Naturally occurring sugars such as those found in fruit, vegetables, nuts, legumes and milk are full of other nutrients such as fibre, protein and vitamins, adding flavour to food and contributing to our energy needs. In general, we don’t need to worry about these sugars. Added sugars, however, are the bad guys. These sugars and syrups are put in foods during preparation, processing or added at the table. They are found in soft drinks, sauces (pasta sauces, baked beans, ketchup) candy, cakes, cookies, pies and fruit drinks dairy desserts and milk products (ice cream, sweetened yogurt and sweetened milk); and other grains (cinnamon toast and honey-nut waffles). In fact, ¾ of packaged foods have sugar added to them. To tell if a processed food contains added sugars, you need to look at the list of ingredients. Sugar has many other names. Besides those ending in “ose,” such as maltose or sucrose, other names for sugar include high fructose corn syrup, molasses, cane sugar, corn sweetener, raw sugar, syrup, honey or fruit juice concentrates.

Unfortunately, apart from its value as a sweetener and short-lived energy source, sugar has no positive traits. Sugar is a carbohydrate. When you eat sugars, your body either converts it into energy to be used right away, if needed, or into fat, if not needed right away, and that fat is then stored away in your fat cells. As sugar enters your blood stream it goes to your pancreas, releasing a hormone called insulin – your body’s sugar regulator. However, our bodies are not perfect machines. Consumption of too much sugar can lead to a release of too much insulin, causing our blood sugars to drop. We may in turn be compelled to reach for more of the same, and as our energy needs are met, the body just continues to store the extra energy in fat cells for later use. Thus if we eat sugar and don’t use the energy it provides, we start to see the pounds packing on, leading to obesity.

Sugar is a major concern-primarily because we’re consuming so much more of it than we used to. In the past, we worried about its increasing the risk of diabetes and obesity and causing dental cavities, but now research has also linked sugar to heart disease, hypertension, strokes, gout, periodontal disease, fatty liver disease, and most recently Alzheimer’s and infertility. Let’s look at three studies. A study published in 2014 observed that individuals consuming more than 10% but less than 25% of total daily calories from added sugar had a 30% higher risk of death from heart disease or stroke when compared to those who consumed less than 10%1. A second study, published early 2018 discovered that people with high blood sugar had a faster rate of cognitive decline than those with normal blood sugar, irrespective of whether their blood-sugar level technically made them diabetic. In other words, the higher the blood sugar, the faster the cognitive decline2.  A third study, also published early 2018 found that the intake of one or more sugar-sweetened beverages a day by either partner decreased the couple’s chances of getting pregnant3.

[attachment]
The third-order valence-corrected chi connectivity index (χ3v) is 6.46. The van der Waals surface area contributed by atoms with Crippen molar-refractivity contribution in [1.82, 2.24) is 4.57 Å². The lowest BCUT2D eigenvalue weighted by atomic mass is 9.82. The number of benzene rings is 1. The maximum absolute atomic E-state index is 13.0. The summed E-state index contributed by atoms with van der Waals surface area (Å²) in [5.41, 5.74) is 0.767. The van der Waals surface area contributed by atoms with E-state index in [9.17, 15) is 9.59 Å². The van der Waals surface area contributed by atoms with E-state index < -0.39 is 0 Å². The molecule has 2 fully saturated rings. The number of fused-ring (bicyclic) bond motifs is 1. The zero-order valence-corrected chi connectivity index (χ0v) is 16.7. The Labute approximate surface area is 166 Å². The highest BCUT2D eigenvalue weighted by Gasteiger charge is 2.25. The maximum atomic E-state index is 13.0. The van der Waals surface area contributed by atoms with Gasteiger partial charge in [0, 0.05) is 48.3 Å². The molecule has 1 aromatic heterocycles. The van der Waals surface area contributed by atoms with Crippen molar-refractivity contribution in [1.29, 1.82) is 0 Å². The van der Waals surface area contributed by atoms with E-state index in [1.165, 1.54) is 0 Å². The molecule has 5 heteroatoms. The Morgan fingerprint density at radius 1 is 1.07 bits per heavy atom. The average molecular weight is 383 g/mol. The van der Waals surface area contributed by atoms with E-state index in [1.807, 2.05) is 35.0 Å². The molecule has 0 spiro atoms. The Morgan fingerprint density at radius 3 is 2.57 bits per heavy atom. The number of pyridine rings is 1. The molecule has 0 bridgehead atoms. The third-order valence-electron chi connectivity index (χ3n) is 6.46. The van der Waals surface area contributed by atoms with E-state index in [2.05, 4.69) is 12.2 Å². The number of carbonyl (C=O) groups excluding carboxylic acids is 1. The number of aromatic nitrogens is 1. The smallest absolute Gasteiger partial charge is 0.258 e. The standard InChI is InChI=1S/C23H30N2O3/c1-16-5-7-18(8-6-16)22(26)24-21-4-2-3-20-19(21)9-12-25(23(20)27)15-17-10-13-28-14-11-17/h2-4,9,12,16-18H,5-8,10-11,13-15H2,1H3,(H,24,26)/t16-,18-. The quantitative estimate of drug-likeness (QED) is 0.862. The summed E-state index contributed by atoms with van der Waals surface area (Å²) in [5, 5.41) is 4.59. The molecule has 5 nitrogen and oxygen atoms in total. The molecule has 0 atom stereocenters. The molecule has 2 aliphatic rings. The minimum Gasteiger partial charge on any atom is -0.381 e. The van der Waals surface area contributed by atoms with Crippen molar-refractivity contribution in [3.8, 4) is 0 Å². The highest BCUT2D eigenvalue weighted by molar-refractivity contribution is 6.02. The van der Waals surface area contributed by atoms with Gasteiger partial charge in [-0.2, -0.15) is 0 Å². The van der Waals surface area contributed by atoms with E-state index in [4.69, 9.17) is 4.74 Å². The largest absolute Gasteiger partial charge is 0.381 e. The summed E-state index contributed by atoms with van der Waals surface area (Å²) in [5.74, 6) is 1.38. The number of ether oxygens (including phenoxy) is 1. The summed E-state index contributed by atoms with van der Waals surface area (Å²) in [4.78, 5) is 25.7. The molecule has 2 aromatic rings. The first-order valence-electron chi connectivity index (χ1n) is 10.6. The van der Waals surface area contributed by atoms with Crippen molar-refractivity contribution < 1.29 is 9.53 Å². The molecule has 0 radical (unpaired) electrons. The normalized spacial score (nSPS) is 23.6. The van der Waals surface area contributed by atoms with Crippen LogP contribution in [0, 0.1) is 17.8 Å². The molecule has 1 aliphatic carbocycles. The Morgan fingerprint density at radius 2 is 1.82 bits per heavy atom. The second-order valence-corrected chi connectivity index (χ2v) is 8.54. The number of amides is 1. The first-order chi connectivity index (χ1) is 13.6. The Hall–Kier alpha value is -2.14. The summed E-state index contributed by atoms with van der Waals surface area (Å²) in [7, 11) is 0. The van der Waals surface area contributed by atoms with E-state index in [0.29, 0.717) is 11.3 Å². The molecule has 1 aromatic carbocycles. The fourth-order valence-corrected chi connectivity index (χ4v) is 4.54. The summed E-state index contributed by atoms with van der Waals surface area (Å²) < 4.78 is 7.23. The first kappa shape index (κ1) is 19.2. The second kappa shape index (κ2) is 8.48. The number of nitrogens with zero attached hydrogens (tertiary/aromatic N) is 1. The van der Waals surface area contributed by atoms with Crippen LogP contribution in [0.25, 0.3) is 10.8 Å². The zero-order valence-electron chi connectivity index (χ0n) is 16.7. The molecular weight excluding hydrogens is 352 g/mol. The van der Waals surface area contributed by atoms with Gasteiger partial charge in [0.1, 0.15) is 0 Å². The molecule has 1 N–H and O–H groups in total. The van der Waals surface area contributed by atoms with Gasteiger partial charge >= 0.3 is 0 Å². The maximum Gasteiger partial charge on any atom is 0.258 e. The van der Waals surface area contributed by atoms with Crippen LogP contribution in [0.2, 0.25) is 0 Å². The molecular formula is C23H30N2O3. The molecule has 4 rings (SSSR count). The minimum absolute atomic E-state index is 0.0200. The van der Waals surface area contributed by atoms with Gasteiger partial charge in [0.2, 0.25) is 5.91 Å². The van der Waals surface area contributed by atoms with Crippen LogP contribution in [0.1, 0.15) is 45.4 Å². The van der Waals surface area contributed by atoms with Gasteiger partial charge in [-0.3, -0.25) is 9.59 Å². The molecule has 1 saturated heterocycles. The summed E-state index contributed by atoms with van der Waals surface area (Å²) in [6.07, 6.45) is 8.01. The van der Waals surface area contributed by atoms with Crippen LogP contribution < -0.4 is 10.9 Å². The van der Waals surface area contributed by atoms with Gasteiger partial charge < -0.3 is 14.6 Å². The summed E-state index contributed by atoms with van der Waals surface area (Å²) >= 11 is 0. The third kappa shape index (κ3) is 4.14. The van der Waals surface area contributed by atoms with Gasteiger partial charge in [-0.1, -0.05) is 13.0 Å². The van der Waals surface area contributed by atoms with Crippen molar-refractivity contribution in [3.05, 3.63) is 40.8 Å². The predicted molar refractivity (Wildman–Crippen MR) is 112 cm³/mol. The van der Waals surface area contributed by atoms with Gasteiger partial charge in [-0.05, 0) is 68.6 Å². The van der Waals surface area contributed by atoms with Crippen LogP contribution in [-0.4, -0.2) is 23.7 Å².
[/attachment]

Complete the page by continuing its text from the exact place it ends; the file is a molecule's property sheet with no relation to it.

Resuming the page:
The World Health Organisation have recommended that we aim to keep our consumption of sugar at 5% of our total calorie intake, which amounts to 25 grams sugar/day (approximately 6-7 teaspoons). Now one can of Coke has more than 10 teaspoons of sugar. So many say that shooting for under 10% is more realistic. To achieve this, a simple place to start would be to tackle sugary drinks, sodas, energy drinks and yes, fruit juices. As an alternative drink, you could add a twist of lemon or lime to the water or make your own iced tea. Stock up on different food choices, for example dried fruits can tackle the sweet tooth, and vegetable sticks and hummous can be a fun alternative. For those with children, try not to forbid the sugary snacks; rather control them. Research has shown that forbidding foods makes them more attractive to children. The occasional cookie or chocolate bar will not jeopardise a child's eating health habits, so long as it is just one or two occasionally. Try to limit the number of sugary snacks in the home and explain to your children why it is important to limit these foods. Be a good role model – children learn from what they see adults doing. Dark chocolate can be a great alternative, with less sugar, and it might actually be good for you. Lastly, try to eat fresh foods as much as possible, avoiding packaged processed foods